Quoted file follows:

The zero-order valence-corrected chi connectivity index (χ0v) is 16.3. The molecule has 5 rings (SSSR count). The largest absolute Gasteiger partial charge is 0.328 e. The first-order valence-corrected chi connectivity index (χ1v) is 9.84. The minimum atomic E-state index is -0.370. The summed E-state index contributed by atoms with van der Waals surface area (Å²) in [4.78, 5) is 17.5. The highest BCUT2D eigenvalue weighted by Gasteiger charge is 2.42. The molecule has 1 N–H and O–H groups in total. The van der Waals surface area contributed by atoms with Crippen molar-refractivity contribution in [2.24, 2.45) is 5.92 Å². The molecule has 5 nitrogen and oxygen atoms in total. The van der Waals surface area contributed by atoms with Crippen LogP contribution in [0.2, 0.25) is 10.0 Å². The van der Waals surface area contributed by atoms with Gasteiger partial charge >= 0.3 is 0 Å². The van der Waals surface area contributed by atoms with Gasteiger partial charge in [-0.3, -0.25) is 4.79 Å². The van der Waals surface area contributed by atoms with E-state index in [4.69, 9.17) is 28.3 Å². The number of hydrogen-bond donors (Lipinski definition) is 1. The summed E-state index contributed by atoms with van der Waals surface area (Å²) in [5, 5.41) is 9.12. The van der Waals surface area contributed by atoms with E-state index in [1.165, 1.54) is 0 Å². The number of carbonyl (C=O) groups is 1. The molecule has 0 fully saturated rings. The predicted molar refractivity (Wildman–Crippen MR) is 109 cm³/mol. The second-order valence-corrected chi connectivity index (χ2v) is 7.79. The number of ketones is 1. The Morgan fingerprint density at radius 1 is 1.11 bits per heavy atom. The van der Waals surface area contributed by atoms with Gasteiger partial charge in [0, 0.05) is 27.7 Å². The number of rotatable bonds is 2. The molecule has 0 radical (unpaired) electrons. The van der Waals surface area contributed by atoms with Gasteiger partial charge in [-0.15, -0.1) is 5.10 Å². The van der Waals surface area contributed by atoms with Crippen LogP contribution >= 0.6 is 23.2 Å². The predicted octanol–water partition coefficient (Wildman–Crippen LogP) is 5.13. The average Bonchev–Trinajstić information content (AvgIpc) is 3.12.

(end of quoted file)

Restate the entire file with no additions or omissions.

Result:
The zero-order valence-corrected chi connectivity index (χ0v) is 16.3. The molecule has 5 rings (SSSR count). The largest absolute Gasteiger partial charge is 0.328 e. The first-order valence-corrected chi connectivity index (χ1v) is 9.84. The minimum atomic E-state index is -0.370. The summed E-state index contributed by atoms with van der Waals surface area (Å²) in [4.78, 5) is 17.5. The highest BCUT2D eigenvalue weighted by Gasteiger charge is 2.42. The molecule has 1 N–H and O–H groups in total. The van der Waals surface area contributed by atoms with Crippen molar-refractivity contribution in [2.24, 2.45) is 5.92 Å². The molecule has 5 nitrogen and oxygen atoms in total. The van der Waals surface area contributed by atoms with Crippen LogP contribution in [0.2, 0.25) is 10.0 Å². The van der Waals surface area contributed by atoms with Gasteiger partial charge >= 0.3 is 0 Å². The van der Waals surface area contributed by atoms with Gasteiger partial charge in [-0.3, -0.25) is 4.79 Å². The van der Waals surface area contributed by atoms with E-state index in [4.69, 9.17) is 28.3 Å². The number of hydrogen-bond donors (Lipinski definition) is 1. The summed E-state index contributed by atoms with van der Waals surface area (Å²) in [5, 5.41) is 9.12. The van der Waals surface area contributed by atoms with E-state index in [1.165, 1.54) is 0 Å². The number of carbonyl (C=O) groups is 1. The molecule has 0 fully saturated rings. The predicted molar refractivity (Wildman–Crippen MR) is 109 cm³/mol. The second-order valence-corrected chi connectivity index (χ2v) is 7.79. The number of ketones is 1. The Morgan fingerprint density at radius 1 is 1.11 bits per heavy atom. The van der Waals surface area contributed by atoms with Gasteiger partial charge in [0, 0.05) is 27.7 Å². The number of rotatable bonds is 2. The molecule has 0 radical (unpaired) electrons. The van der Waals surface area contributed by atoms with Gasteiger partial charge in [-0.15, -0.1) is 5.10 Å². The van der Waals surface area contributed by atoms with Crippen LogP contribution >= 0.6 is 23.2 Å². The predicted octanol–water partition coefficient (Wildman–Crippen LogP) is 5.13. The average Bonchev–Trinajstić information content (AvgIpc) is 3.12.